What is driving the story in Brazil, corruption or the media? Plus, how messaging apps are reshaping how news is shared.
Brazil, the world’s fifth largest country, is in turmoil. It’s a nation submerged in economic recession and corruption while its president has been forced out of the presidential palace to face an impeachment trial, betrayed by her own coalition.
Accused of transferring money from the state-owned Bank of Brazil – without the approval of congress – to cover a massive budget deficit, Brazil’s President Dilma Rousseff is fighting for her political life.
According to our constitution, the impeachment process in Brazil is both legal and political, so this process can only include political considerations about the propriety of removing the president, if there is a legal basis for it. And in this case there, is none. We don't have a parliamentary system. We have a presidential system. And therefore, without having committed an illicit act, a crime of responsibility, we can't suspend a president. Therefore, we insist that this decision, if completed, is tantamount to a coup d'etat.
It reads like a political thriller, with a seemingly endless circle of now-familiar names and companies at the centre of widespread corruption allegations. In fact, 60 percent of Brazilian lawmakers are allegedly involved in illegal acts.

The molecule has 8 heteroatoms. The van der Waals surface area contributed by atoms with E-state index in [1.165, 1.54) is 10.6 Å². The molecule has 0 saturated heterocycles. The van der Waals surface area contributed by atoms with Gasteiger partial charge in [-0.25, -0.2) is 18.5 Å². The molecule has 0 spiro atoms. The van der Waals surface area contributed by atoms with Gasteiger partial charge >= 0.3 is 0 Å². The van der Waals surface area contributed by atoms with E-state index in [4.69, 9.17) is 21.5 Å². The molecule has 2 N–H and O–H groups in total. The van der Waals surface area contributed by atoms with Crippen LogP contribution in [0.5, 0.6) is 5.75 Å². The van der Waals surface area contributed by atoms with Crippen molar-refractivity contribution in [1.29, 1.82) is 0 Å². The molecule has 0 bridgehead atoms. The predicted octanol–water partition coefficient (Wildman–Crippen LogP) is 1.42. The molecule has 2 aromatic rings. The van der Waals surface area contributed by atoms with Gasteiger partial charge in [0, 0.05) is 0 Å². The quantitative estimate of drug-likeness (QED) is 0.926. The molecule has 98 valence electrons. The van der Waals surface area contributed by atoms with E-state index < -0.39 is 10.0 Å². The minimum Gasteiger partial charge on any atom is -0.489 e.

Eduardo Cunha, the powerful house speaker who orchestrated Rousseff’s removal, is one of them. He is himself facing trial for taking up to $40m from the state oil company Petrobras, the country’s largest company, which Dilma Rousseff had worked for before she became president.
While Rousseff hasn’t been accused of personal enrichment at that time, many believe she knew, or should have known, that huge sums were being funnelled from Petrobras while she was the chairwoman of the board.
But none of this, she argues, amounts to an impeachable offence. Rousseff insists she is the victim of a political coup d’etat triggered by a thirst for revenge, and made worse by a dramatic slowdown in economic growth.
Now abandoned even by her vice president, who has taken over her office, Rousseff has one trusted ally: the man she appointed attorney general, who is today leading her defence team.
Jose Eduardo Cardozo is a passionate defender of the president, even though she caved into pressure to remove him as justice minister in February when he refused to block corruption investigations against members of their own party. When her trial begins, he must convince the senate that Rousseff is innocent.
On this episode of Talk to Al Jazeera, we go to the presidential residence – which is now a sort of bunker for the impeached president – to meet the man responsible for what many call “mission impossible” – bringing Dilma Rousseff back to office.
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